Value-Based Compensation Arrangements Under the New Stark Rules — and What it Means for the Wellness Industry

The physician self-referral law, or “Stark Law,” prohibits physicians from referring patients to receive “designated health services” — payable by Medicare or Medicaid — from entities in which the physician holds a direct or indirect financial interest.

For instance, a physician cannot refer a patient to an entity that provides magnetic resonance imaging (MRI) scans if the physician has a direct or indirect financial interest in the MRI entity. Why? Because physicians should make referrals based on the patient’s best interest, and the allure of compensation may detract from that goal.

Enacted in 1989 and expanded in 1993 with many administrative and enforcement rules to follow, the physician self-referral law was intended “to counter the effects of physician decision making driven by financial self-interest – overutilization of health care services, the suppression of patient choice, and the impact on the medical marketplace.”[1]

Although the Stark Law may seem straight forward on its face, compliance is quite complex. Many “physicians” – which include medical doctors, osteopathic physicians, dentists, chiropractors, and optometrists – now operate in larger health systems or as part of joint ventures among referral sources that blur the boundary lines of compliance.

Some referrals are protected by exceptions. In other circumstances, the physician’s financial relationships or the circumstances of a referral may not be clear. Financial relationships can include ownership or investment interests by family members.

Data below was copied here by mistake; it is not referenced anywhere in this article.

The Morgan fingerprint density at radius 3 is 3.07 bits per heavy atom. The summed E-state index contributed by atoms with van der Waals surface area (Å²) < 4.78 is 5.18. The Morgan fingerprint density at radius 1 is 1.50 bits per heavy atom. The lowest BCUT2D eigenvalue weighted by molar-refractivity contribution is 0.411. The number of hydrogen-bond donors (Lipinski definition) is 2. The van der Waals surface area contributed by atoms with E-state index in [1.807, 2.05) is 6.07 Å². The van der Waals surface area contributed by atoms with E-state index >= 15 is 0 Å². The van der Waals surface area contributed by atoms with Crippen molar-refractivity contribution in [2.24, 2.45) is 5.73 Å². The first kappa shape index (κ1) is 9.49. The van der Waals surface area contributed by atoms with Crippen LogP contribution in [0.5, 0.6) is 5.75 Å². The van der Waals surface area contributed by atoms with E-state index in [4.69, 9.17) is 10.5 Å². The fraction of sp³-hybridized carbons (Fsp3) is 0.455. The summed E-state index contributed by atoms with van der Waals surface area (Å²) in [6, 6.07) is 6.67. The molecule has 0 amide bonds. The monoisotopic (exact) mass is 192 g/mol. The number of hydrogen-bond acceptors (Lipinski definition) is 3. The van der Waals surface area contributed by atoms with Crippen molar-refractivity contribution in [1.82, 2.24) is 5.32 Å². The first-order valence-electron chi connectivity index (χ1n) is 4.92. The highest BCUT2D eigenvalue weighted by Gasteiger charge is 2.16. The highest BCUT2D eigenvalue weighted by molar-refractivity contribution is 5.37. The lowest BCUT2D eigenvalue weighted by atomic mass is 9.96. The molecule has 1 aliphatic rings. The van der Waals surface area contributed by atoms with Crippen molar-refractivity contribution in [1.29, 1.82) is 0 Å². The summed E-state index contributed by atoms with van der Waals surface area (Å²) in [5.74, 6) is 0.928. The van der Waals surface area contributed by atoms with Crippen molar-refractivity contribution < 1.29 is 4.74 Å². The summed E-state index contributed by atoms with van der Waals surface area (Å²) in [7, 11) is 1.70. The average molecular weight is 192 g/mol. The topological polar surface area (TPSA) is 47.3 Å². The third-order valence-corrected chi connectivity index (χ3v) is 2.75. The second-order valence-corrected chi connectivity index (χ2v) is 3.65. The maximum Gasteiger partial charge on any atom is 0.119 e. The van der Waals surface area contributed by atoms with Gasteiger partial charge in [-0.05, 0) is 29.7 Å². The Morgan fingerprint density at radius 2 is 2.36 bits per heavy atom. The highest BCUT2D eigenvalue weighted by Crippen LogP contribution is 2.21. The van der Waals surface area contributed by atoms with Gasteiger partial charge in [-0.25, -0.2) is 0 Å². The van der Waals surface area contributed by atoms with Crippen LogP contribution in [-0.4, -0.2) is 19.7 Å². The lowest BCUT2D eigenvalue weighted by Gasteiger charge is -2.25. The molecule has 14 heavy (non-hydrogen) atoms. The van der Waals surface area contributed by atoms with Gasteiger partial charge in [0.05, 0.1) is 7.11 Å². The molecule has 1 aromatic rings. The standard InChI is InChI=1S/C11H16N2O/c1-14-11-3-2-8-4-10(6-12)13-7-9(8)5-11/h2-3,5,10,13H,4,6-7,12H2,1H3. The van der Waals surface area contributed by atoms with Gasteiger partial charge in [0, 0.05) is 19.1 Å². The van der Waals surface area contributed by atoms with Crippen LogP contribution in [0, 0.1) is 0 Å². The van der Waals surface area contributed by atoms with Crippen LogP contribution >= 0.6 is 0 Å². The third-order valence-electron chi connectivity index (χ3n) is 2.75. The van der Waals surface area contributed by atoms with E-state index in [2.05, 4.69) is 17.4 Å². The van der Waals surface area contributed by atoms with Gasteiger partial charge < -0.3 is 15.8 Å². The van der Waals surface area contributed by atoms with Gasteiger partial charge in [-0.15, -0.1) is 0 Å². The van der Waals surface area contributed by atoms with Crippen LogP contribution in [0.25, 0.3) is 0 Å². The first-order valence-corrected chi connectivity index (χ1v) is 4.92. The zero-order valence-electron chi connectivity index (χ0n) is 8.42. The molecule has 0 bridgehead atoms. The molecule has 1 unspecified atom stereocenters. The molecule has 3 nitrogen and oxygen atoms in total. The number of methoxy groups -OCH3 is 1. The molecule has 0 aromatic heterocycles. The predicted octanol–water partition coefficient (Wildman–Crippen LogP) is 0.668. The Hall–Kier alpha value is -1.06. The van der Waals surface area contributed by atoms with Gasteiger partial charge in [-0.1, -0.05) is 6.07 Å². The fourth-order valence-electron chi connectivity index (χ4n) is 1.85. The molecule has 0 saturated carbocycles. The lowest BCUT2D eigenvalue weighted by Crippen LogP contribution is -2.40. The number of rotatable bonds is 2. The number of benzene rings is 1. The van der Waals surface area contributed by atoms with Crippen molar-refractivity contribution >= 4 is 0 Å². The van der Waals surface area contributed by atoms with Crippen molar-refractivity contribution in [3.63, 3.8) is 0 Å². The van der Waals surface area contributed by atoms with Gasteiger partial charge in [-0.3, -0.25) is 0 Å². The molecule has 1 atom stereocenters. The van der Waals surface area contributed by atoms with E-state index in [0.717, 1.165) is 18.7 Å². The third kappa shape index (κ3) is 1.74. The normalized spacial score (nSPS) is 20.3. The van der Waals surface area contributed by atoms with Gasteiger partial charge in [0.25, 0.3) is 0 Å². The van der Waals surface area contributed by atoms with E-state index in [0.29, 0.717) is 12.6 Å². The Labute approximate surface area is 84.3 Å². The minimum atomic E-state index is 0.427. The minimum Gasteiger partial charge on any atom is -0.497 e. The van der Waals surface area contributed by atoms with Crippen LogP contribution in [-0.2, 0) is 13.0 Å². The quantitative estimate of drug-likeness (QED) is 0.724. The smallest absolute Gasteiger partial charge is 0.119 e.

It was the original sponsor of the federal Stark Law – Rep. Fortney “Pete” Stark (D-California) – who said in recent years that the Stark Law, with its many expansions, exceptions, and loopholes, rivals the tax code in terms of the rewrites required.[2]

Most recently, the Centers for Medicare & Medicaid Services (CMS) published a final rule, effective Jan. 19, 2021, that attempts to modernize and clarify the Stark Law.

Specifically, the final rule “establishes exceptions to the physician self-referral law for certain value-based compensation arrangements.”[3]

This article highlights this new exception in the most recent Stark Law regulations, which some general background as to what the Stark law prohibits.

Prohibited Referrals; Designated Health Services

The Stark Law (42 U.S.C. § 1395nn) prohibits self-referrals for “designated health services” payable by Medicare or Medicaid, including the following items or services:

  • clinical laboratory services;
  • physical therapy services;
  • occupational therapy services, radiology services,
  • radiation therapy services and supplies;
  • durable medical equipment and supplies;
  • parenteral and enteral nutrients, equipment, and supplies;
  • prosthetics, orthotics, and prosthetic devices and supplies;
  • home health services;
  • outpatient prescription drugs;